How does it feel this time around? What makes this return to music different from times before?
I had a little bit more guidance that I trusted with this album. It just felt like the beginning of my career; how I felt with Atlantic Records. Having my first A&R on board [Breyon Prescott], I just really trusted them and what my album should be—helping bring back the genre of R&B music.
What was the realization that you were ready to make a strict R&B album?
That’s what my fans wanted from me. I felt like that was my way to reintroduce myself to them and introduce myself to people that don’t even know me. They’re supporting me and it feels good. I took my daughter to the Mindless Behavior concert and 10- to 16-year-olds are screaming to the top of their lungs when I’m walking in. I started doing music before they were born! I just remember asking some little girl, ‘How do you know me?’
Early on in your career did you think you’d be at this age and still reaching young girls through your music?
I didn’t see it, but I definitely wanted longevity. I can’t believe sometimes that I’m still standing after everything I’ve been through, but I’m here. With the success of “Put It Down” and moving forward with “Wildest Dreams,” it feels like a brand new time but it also feels familiar to me.
The energy is youthful but there’s maturity and growth on this album.
It’s definitely different than any album I’ve done, but you can tell it’s still me.
“Wildest Dreams” is definitely a record true to the Brandy we know.
It’s about me not believing I could find someone who cares about me, because at one time, I gave up on love. I just was like, ‘I guess I’m going to be alone.’ I’m just going to take care of my daughter and do my thing.
Wow. How did you get to that place?
I couldn’t get it right. I got really close to being married and it didn’t happen. After that, I dated a little bit and it was always something that just wasn’t connecting with love and me. I think it was because I was looking for love to do something for me; to make me happy, fill a void, make me feel complete, and all of these things don’t come from another, it comes from a love of self. I didn’t understand that at the time. I really had to confront all of that. I said a prayer and I waited…and I saw Ryan.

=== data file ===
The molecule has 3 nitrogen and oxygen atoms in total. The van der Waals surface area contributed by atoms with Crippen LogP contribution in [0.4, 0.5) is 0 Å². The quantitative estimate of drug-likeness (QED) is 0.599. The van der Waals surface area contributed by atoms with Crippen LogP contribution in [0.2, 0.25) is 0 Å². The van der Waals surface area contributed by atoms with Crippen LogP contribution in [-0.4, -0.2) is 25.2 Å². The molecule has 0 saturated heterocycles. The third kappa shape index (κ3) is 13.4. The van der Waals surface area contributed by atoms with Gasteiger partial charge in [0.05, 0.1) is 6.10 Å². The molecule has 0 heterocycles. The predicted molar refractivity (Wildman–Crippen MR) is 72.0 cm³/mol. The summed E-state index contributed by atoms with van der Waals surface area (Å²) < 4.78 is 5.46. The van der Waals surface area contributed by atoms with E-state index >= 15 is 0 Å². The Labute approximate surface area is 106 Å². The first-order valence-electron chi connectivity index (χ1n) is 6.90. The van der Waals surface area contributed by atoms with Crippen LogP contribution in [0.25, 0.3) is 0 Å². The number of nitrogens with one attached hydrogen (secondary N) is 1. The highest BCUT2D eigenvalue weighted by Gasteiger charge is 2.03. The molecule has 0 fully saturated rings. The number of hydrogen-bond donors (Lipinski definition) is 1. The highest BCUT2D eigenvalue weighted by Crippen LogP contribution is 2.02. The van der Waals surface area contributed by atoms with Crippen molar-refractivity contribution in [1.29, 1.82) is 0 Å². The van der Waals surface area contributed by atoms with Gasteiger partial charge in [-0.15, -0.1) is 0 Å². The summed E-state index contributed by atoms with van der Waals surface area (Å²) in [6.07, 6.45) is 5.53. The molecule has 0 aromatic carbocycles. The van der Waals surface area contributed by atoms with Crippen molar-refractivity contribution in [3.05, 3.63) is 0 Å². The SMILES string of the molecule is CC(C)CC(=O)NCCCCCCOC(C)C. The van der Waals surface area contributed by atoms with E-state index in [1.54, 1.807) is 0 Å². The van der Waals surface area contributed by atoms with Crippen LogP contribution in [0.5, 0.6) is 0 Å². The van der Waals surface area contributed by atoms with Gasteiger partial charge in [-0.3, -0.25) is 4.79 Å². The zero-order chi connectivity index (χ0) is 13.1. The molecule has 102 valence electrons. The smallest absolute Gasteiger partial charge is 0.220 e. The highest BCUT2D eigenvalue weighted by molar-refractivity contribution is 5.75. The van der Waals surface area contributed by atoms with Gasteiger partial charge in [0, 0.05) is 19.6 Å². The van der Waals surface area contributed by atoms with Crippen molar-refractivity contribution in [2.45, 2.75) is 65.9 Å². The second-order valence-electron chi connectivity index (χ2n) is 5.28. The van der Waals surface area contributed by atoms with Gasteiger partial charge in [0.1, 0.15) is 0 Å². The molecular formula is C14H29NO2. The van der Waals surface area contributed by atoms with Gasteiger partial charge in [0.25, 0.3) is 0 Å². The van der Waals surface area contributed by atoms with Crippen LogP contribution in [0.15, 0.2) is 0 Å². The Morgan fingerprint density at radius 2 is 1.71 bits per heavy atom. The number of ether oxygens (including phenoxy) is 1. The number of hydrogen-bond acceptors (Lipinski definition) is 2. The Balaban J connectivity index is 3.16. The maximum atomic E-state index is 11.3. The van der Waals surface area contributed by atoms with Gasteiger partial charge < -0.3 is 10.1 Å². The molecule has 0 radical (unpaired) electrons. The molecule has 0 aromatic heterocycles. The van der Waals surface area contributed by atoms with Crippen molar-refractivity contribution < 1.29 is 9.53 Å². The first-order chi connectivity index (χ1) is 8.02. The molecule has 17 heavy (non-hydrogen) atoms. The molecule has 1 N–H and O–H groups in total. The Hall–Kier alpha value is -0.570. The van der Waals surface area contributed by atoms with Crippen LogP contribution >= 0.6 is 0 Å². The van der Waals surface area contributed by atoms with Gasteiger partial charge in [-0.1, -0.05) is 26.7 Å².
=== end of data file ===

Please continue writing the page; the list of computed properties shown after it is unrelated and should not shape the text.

It’s widely known that Two Eleven means a lot to you. It’s your birth date but also the date of Whitney Houston’s passing. What runs through your mind when you recall that day?
February 11th will never be the same. I think about her everyday but that day in particular, it’s different. I didn’t understand. I had just seen her the day before; I just spoke to her a couple days before she passed. It just didn’t seem right the way she passed. I was angry, I was confused, but as I started to process it all, I just started to feel like there was a responsibility that she passed on to me to stay true to [the music]. She gave me the dream and possibility, and I have to do that same thing for other people. This music thing is not just about me anymore. It’s about the people that I’m relating to. People need music.
Do you think that you’ll do a song for Whitney?
I don’t think I’m ready for that yet. It’s really about the overall purpose, which is music. I remember her telling me, ‘Nobody can be you so don’t try to be something other than you. Be yourself and stay true to that.’ That was the last thing she said to me. That was the last time I heard her voice. It’s all a spiritual thing to me. The day, the passing, it’s all…
It’s still affecting you; it’s in your voice.
I never want Whitney’s passing to be about me. She meant so much to me, so I have to take something from it to help me move on and give me a purpose after she’s gone.